# Bulge free Dual Quaternion Skinning (Trick) Left: standard DQS. Right DQS bulge correction (both use same automatic skin weight: "smooth bind" inside Maya).

I provide a C++ code snippet to correct the Dual Quaternion Skinning bulge artifact. This code reproduces the article "Bulging-free dual quaternion skinning"  from Kim, YoungBeom and Han. This trick is fast and easy to implement, however, in specific cases it will produce visible discontinuities in the final mesh deformation.

Here is how the trick works, first we compute (and possibly store) the distance of vertices from their nearest bone segment. While animating, we detect vertices that have got farther away from their bone segment, then we project back towards the bone segment to maintain the original distance. The nearest bone is determine through skinning weights. Note that by construction vertices only bulge around the outside of a bended joint, therefore, only those vertices are altered.

This re-projection trick may introduce visible discontinuity in the mesh deformation and hence in the texture or light reflection. While most joints does not exhibit this problem, especially with coarse mesh, some configuration are more prone to this artifact. On a hand model problems may arise when spreading the fingers. In areas in between the knuckles, neighboring vertices may be projected in opposite directions. This problem is also encountered in the crotch area when doing the split. Left no bulge correction, right bulge correction enabled:  struct Dqs_fix {
// A bone is defined as a segment (origin, direction and length in 3D space)
std::vector<anim::Bone> _bone_rest_pose;
// _weights[vertex Index] == map<bone_index, bone_skinning_weight>
std::vector< std::map<int, float> > _weights;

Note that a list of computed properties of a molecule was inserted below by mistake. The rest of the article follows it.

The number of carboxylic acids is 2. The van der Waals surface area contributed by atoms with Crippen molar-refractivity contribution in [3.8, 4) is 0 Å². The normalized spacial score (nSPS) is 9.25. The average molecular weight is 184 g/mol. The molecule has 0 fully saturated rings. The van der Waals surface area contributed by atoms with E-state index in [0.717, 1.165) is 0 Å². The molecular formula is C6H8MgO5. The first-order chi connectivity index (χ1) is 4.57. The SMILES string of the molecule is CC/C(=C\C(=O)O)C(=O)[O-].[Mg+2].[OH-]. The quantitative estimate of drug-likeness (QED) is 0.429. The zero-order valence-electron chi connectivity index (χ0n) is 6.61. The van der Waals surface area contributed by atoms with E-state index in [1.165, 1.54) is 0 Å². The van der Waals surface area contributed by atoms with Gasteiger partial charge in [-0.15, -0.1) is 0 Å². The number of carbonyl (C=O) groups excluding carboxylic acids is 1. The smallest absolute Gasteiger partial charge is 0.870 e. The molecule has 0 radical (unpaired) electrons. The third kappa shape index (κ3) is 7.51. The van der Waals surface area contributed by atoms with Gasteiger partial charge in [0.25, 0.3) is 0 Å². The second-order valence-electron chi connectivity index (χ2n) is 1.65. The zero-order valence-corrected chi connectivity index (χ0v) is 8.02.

/// Bulging-free dual quaternion skinning
/// "YoungBeom Kim andJungHyun Han"
inline Vec3 apply(
int id, // Index of the vertex we correct
const Point3& rest_vert, // Vertex position at bind pose / T pose
const Point3& dq_in, // Vertex after dual quaternion skinning
const std::vector<Mat4x4> skinning_transfo) // Global transformation for each joint
{
// find the index of the bone with the highest weight for vertex id
int major_bone = anim::find_max_index(_weights[id]);

// Find out the distance to the bone in rest pose and after skinning.
const anim::Bone& bone_rest = _bone_rest_pose[major_bone];
float dv_rest = bone_rest.dist_from_segment(rest_vert);

const anim::Bone bone_current = bone_rest.transform(skinning_transfo[major_bone]);
float dv_current = bone_current.dist_from_segment(dq_in);

Vec3 result = dq_in;

// If dv has grown then bulging is detected so we draw the vertex towards
// the closest bone point.
if (dv_current > dv_rest)
{
Point3 proj_point = bone_current.project_on_segment(dq_in);
Vec3 proj_dir  = dq_in - proj_point;
const float  factor = dv_rest / dv_current;
result = proj_point + (factor * proj_dir);
}
return result;
}

};

// -------------------------------------------------------------------------

/// Finds the max index in a weight map.
int find_max_index( const std::map<int, float> >& weights)
{
auto it = weights.begin();
auto maxit = weights.begin();
float max = 0.f;
for( ;  it != weights.end(); ++it) {
if (it->second > max)
{
max = it->second;
maxit = it;
}
}
assert(maxit->second == max);
return maxit->first;
}

// -------------------------------------------------------------------------

float Bone::dist_from_segment(const Point3& p) const {
Vec3 op = p - _org;
float x = op.dot(_dir) / (_length * _length);
x = fminf(1.f, fmaxf(0.f, x));
Point3 proj = _org + _dir * x;
float d = proj.distance_squared(p);
return sqrtf(d);
}

// -------------------------------------------------------------------------
Point3 Bone::project_on_segment(const Point3& p) const
{
const Vec3 op = p - _org;
float d = op.dot(_dir.normalized()); // projected dist from origin

if(d < 0)            return _org;
else if(d > _length) return _org + _dir;
else                 return _org + _dir.normalized() * d;
}

## Reference:

Alternative approaches (update)

One comment

hi Sam,
if you want to use it in Maya, you probably want to implement it as a MPxSkinCluster, but you would need to implement all the maya boilerplate code (I/O attributes, etc), make it GPU friendly, etc etc… Furthermore, you’ll need to compile it depending on your maya version and OS, so all in all, it’s probably something you’d need to require from your pipeline team, and not something you want to support as a freelance rigger with several clients.

fruity - 18-12-’21 17:02
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